Before joining Macquarie in 2002, Catherine taught media, film and cultural studies at a number of institutions around Australia including University of New South Wales, University of Western Sydney and Murdoch. She completed her PhD thesis, “Imagined Geographies: women’s negotiation of space in contemporary Australian cinema” at Murdoch University, Perth in 2001 and has since fantasised about becoming a cultural geographer. With her partner Bruce Jeffreys, she narrowly survived co-directing an Australian film festival in Istanbul in 1994 and a reciprocal Turkish film festival that toured Sydney, Melbourne and Perth in 1998. While living in Istanbul in the mid 90s, Catherine taught English to university students.
Catherine has a first class Honours degree in English from the University of Western Australia, and an RSA TESL (Teaching English as a Second Language) qualification from Edith Cowan University in Perth. In 2000 she completed IFU's (International Women's University) postgraduate cert. at Hanover & Bremen Universities in Germany.
With a Macquarie Teaching and Learning grant in 2008, Catherine set up a new Honours seminar unit in the Department of Media, Music, Culture & Communication called ‘Eco-interventions: Cultures of Climate change’. Since then she has become fascinated with the ecological humanities and is also pursuing research in car cultures.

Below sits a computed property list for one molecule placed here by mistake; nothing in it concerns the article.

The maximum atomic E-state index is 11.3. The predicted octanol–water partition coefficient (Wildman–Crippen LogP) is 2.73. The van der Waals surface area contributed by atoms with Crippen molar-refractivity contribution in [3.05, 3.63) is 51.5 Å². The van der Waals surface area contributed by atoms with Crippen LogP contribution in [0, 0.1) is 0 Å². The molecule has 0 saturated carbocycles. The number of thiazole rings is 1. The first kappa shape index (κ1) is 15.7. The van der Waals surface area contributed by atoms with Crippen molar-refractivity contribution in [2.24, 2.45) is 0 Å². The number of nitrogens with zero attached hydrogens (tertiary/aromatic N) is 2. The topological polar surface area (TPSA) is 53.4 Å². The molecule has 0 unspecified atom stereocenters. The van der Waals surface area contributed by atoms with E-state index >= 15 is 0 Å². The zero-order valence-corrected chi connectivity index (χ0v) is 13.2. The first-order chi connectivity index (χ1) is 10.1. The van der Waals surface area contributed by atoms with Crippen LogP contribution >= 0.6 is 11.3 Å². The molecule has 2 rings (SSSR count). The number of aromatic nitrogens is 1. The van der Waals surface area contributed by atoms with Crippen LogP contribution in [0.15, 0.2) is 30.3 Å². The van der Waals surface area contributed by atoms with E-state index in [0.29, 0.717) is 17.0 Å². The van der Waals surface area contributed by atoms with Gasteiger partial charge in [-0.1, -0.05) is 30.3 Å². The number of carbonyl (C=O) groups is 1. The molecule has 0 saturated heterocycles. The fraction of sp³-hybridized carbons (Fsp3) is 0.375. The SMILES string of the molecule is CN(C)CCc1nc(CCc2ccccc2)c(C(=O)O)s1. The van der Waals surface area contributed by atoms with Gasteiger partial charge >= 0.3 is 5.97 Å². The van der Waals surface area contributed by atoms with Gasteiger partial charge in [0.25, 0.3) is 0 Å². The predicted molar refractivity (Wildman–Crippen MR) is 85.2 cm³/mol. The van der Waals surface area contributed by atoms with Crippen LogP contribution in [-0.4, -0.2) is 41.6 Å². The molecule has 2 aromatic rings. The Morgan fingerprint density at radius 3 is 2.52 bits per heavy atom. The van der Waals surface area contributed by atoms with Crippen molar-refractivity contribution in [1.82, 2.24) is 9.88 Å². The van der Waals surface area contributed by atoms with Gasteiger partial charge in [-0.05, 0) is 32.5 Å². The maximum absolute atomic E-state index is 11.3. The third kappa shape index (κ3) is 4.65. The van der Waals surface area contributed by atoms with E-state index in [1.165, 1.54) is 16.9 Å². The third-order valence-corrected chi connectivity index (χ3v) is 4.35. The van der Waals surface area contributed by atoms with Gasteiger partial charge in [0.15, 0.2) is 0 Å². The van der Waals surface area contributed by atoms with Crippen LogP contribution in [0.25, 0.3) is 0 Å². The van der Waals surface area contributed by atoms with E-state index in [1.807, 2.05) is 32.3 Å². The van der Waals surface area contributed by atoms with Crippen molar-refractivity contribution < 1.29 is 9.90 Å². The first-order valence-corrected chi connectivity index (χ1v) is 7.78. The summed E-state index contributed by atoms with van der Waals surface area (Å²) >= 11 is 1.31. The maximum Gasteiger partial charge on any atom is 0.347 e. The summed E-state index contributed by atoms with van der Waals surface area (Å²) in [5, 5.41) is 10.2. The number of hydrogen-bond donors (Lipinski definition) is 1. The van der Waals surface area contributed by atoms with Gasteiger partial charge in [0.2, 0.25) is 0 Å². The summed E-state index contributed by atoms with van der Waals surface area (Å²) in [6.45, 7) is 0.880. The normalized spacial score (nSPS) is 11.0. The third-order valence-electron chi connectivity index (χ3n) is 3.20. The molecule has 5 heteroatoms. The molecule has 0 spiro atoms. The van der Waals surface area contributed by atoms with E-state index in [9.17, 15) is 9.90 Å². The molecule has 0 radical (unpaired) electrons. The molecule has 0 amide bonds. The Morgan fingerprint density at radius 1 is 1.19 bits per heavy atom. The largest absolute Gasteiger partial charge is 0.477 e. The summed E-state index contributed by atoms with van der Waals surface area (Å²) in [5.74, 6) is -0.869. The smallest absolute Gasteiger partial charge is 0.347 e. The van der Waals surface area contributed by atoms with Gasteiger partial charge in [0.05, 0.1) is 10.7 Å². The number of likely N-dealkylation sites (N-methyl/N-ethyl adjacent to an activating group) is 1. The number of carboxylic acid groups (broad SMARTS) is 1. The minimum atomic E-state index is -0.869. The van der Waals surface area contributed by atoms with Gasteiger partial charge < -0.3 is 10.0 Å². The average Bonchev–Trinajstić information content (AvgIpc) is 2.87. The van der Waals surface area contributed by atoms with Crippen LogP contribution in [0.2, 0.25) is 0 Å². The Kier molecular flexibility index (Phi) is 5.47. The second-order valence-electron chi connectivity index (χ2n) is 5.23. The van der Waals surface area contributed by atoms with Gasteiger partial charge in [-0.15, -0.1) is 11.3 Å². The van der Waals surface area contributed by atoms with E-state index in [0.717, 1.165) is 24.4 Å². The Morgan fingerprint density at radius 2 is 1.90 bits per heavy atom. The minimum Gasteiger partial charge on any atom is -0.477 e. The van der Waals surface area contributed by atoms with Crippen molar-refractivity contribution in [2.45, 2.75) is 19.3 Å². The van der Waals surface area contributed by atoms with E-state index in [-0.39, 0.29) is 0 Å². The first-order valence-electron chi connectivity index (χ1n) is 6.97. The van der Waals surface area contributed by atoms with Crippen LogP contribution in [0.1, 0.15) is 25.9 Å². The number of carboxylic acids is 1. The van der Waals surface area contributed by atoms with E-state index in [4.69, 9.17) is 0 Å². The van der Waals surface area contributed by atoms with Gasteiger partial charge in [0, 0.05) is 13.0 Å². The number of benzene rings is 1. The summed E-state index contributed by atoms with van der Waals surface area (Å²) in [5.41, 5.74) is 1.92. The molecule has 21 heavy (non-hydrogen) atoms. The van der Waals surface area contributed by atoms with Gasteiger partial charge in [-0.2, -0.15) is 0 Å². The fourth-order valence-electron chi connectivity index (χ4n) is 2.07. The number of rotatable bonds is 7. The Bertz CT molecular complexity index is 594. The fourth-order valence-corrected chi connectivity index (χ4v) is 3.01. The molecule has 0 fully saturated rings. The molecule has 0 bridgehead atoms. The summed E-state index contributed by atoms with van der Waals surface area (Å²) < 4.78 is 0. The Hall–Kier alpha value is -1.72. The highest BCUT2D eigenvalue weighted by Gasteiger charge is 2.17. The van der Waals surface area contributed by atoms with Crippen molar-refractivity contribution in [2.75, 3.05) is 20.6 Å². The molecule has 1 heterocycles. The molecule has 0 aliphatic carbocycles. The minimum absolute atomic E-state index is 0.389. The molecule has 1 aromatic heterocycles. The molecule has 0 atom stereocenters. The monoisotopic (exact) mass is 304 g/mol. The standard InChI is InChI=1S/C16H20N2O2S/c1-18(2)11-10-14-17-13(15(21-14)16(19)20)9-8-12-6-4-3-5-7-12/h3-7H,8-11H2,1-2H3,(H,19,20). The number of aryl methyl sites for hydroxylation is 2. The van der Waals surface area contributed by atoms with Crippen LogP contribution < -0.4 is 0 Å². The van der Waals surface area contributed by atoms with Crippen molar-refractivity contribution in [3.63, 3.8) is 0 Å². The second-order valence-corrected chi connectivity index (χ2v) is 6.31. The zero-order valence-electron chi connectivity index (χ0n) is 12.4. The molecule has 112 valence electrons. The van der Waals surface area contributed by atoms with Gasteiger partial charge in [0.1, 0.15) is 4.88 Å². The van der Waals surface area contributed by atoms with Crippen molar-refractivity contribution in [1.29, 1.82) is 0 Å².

Her established research, teaching and publications are primarily in the areas of: Australian and Turkish cinema; construction of identity and space on screen especially in relation to nationhood, gender and the body; screen automobile cultures; film festivals; transnational, diasporic and small national cinemas; the work of Australian female filmmakers. She welcomes graduate students in any of these areas and any of the emerging areas above.
Since joining Macquarie University she has convened, designed, lectured and tutored across a broad range of units from first year to Honours within the disciplines of media, gender and cultural studies, film studies and now science communication.